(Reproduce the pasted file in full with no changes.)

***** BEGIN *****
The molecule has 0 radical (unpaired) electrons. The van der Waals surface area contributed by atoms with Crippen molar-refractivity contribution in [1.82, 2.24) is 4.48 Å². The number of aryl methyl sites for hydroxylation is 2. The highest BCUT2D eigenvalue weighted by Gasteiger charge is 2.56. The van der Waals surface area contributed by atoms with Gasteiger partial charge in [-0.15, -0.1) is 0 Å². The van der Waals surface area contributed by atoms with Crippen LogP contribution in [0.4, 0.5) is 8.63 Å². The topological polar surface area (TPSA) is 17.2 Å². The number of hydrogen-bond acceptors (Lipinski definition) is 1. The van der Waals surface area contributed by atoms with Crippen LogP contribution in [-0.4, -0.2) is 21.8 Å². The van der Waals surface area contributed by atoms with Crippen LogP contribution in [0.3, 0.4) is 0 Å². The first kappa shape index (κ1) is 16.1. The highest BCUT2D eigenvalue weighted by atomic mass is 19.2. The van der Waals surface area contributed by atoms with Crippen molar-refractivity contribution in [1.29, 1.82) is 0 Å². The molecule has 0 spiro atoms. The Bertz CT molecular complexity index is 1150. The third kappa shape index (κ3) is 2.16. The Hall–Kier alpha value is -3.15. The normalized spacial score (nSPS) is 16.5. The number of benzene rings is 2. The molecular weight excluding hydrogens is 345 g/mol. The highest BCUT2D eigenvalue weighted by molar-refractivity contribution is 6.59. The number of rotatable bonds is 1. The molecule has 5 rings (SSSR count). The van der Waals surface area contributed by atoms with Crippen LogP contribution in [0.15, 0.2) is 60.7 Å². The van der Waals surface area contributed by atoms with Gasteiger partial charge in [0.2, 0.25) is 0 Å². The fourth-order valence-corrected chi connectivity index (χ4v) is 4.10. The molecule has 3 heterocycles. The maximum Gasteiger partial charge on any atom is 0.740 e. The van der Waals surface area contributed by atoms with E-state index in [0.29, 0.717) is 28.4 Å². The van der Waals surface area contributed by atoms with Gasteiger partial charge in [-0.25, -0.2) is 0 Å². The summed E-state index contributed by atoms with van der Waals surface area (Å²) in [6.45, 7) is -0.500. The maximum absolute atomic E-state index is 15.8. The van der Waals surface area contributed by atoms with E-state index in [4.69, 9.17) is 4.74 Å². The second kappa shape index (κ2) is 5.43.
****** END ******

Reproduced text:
The molecule has 0 radical (unpaired) electrons. The van der Waals surface area contributed by atoms with Crippen molar-refractivity contribution in [1.82, 2.24) is 4.48 Å². The number of aryl methyl sites for hydroxylation is 2. The highest BCUT2D eigenvalue weighted by Gasteiger charge is 2.56. The van der Waals surface area contributed by atoms with Gasteiger partial charge in [-0.15, -0.1) is 0 Å². The van der Waals surface area contributed by atoms with Crippen LogP contribution in [0.4, 0.5) is 8.63 Å². The topological polar surface area (TPSA) is 17.2 Å². The number of hydrogen-bond acceptors (Lipinski definition) is 1. The van der Waals surface area contributed by atoms with Crippen LogP contribution in [-0.4, -0.2) is 21.8 Å². The van der Waals surface area contributed by atoms with Crippen LogP contribution in [0.3, 0.4) is 0 Å². The first kappa shape index (κ1) is 16.1. The highest BCUT2D eigenvalue weighted by atomic mass is 19.2. The van der Waals surface area contributed by atoms with Crippen molar-refractivity contribution in [1.29, 1.82) is 0 Å². The molecule has 0 spiro atoms. The Bertz CT molecular complexity index is 1150. The third kappa shape index (κ3) is 2.16. The Hall–Kier alpha value is -3.15. The normalized spacial score (nSPS) is 16.5. The number of benzene rings is 2. The molecular weight excluding hydrogens is 345 g/mol. The highest BCUT2D eigenvalue weighted by molar-refractivity contribution is 6.59. The number of rotatable bonds is 1. The molecule has 5 rings (SSSR count). The van der Waals surface area contributed by atoms with Crippen LogP contribution in [0.15, 0.2) is 60.7 Å². The van der Waals surface area contributed by atoms with Gasteiger partial charge in [0.2, 0.25) is 0 Å². The fourth-order valence-corrected chi connectivity index (χ4v) is 4.10. The molecule has 3 heterocycles. The maximum Gasteiger partial charge on any atom is 0.740 e. The van der Waals surface area contributed by atoms with E-state index in [0.29, 0.717) is 28.4 Å². The van der Waals surface area contributed by atoms with Gasteiger partial charge in [-0.25, -0.2) is 0 Å². The summed E-state index contributed by atoms with van der Waals surface area (Å²) in [6.45, 7) is -0.500. The maximum absolute atomic E-state index is 15.8. The van der Waals surface area contributed by atoms with E-state index in [4.69, 9.17) is 4.74 Å². The second kappa shape index (κ2) is 5.43.